So, you’ve received a chargeback. You may be new to chargebacks or an old hat at understanding the process. Either way, receiving a chargeback actually can be seen as good news! Essentially, it means that there is room for improvement in your business. It’s an opportunity for growth. Honestly, chargebacks are a great way to identify areas of business improvement. In turn, this translates into increased revenue, improved processes, and an opportunity to learn directly from your customers, to further their relationship with your business.
Rather than looking at the chargeback as negative, see it as positive and a launching pad for process improvements. Effective chargeback management is key to ensuring your business is running at its best. Your response to a chargeback can serve as an opportunity to stimulate an active review of your chargeback policy, customer service practices, sales and authorisation process, and your website content.
The First Steps in Managing a Chargeback
Chargebacks don’t need to be managed internally within your business. However, when they do happen, make sure you’re able to act on them quickly and use them to inform proactive business improvements. Too often, merchants receive a chargeback and either ignore it and absorb the cost, or they incorrectly weigh up their likelihood of winning the chargeback dispute, which only results in further lost resources and patience.
Don’t panic. Take a step back and assess the situation. As a business owner, the key is to have a plan in place that helps you review and respond to the situation quickly. The review component is essential in understanding how and why the chargeback has occurred. With this knowledge, an actionable chargeback management process can be implemented.
Consider the following in your initial reaction:
- Why was the chargeback filed? Review the reason code and accompanying chargeback notification details. Look at how and where the disputed charge was made. Using an intelligent chargeback management solution can aid in collecting this important data quickly.
- Is this a valid chargeback? Does the cardholder have a valid complaint, or is this an incident of friendly fraud? Use this information to guide the chargeback response, to either dispute or accept the claim.
- Customer service review. Look for holes in communication, ineffective information management, and areas for improvement in customer relations. Remember to review often overlooked details, such as billing descriptors, email confirmations, and your refund or returns policy.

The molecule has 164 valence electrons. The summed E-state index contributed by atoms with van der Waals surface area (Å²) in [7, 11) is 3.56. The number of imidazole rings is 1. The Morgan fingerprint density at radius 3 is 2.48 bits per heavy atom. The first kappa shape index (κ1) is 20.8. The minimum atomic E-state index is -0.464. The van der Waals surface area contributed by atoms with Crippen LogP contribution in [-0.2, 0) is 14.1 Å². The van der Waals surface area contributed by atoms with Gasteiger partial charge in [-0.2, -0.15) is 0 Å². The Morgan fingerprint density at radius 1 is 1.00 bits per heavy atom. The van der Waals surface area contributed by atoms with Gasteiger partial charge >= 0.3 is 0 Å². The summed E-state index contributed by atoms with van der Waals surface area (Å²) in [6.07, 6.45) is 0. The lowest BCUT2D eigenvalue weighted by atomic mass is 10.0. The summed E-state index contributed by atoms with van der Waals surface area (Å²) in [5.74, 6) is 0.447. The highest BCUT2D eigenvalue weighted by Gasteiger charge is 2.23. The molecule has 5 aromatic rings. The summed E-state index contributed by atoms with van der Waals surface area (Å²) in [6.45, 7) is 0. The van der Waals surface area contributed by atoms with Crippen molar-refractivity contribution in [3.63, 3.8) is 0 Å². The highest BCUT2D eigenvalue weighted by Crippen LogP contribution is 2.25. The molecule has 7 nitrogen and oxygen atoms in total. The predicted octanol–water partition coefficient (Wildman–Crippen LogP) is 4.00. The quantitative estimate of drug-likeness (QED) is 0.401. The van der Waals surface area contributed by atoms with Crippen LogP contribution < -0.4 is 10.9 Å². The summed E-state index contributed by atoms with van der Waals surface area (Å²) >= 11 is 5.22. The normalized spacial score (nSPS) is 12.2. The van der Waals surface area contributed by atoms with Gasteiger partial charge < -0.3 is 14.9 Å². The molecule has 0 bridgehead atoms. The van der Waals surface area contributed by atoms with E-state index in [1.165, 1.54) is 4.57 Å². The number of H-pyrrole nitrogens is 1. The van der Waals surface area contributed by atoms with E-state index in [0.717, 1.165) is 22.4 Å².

- Get expert help. For your business, naturally you want to focus on day-to-day operations and delivering the best customer experience, not administrative burdens. Partnering with a team of chargeback experts to review your business practices, website, customer service, chargeback history, and customer database can provide the deep insight needed to pinpoint overlooked weaknesses in the sales and payment process that can lead to chargebacks.
Remember, don’t panic. Conduct the above review, analyse the information, ask more questions, and then move forward to make improvements and adjustments. This is also a good time to brush up on your chargeback, fraud, and prevention knowledge.
Establish a Chargeback Policy
A chargeback policy defines how a merchant manages their business and works to prevent and respond to chargebacks. With this policy in place, it’s possible for merchants to prevent the panic response to chargebacks and instead take a proactive response, further strengthening the business.
To formalise a chargeback policy, review the following questions and use your answers to create a custom policy. We advise against using another company’s chargeback policy—each business needs to tailor their own to meet their individual needs.
- What is your current chargeback response? Knowing the typical chargeback response practices (ignore, accept, dispute, panic) highlights costly decisions and room for savings
- What is your chargeback dispute success rate? Knowing the chargeback dispute success rate is important in identifying flaws in data management, website content, customer service, and the need for proven chargeback representment solutions
- What kinds of chargebacks are being filed? Knowing the chargeback types can identify if your business is a target for friendly fraud and theft
- Who is buying and subsequently filing chargebacks? Knowing who your customers are helps to establish a rules database and provides early warning signs for potential threats
- What are the chargeback costs? Knowing the time, money, and resources being spent on chargebacks supports the decision to what improvements to make, and possibly the need to bring in chargeback experts for a more thorough audit and ongoing support
Establishing a chargeback policy on your own can feel overwhelming. Many merchants don’t have easy access to the data required to answer these key questions, which is why it’s important to undertake this policy assessment. It’s also an opportunity to make changes that ensure chargeback risks are detected and future chargebacks can be prevented, making it easier to respond, rather than react to chargebacks.
Ready to improve your chargeback processes? Call us now: +61 3 9678 9059.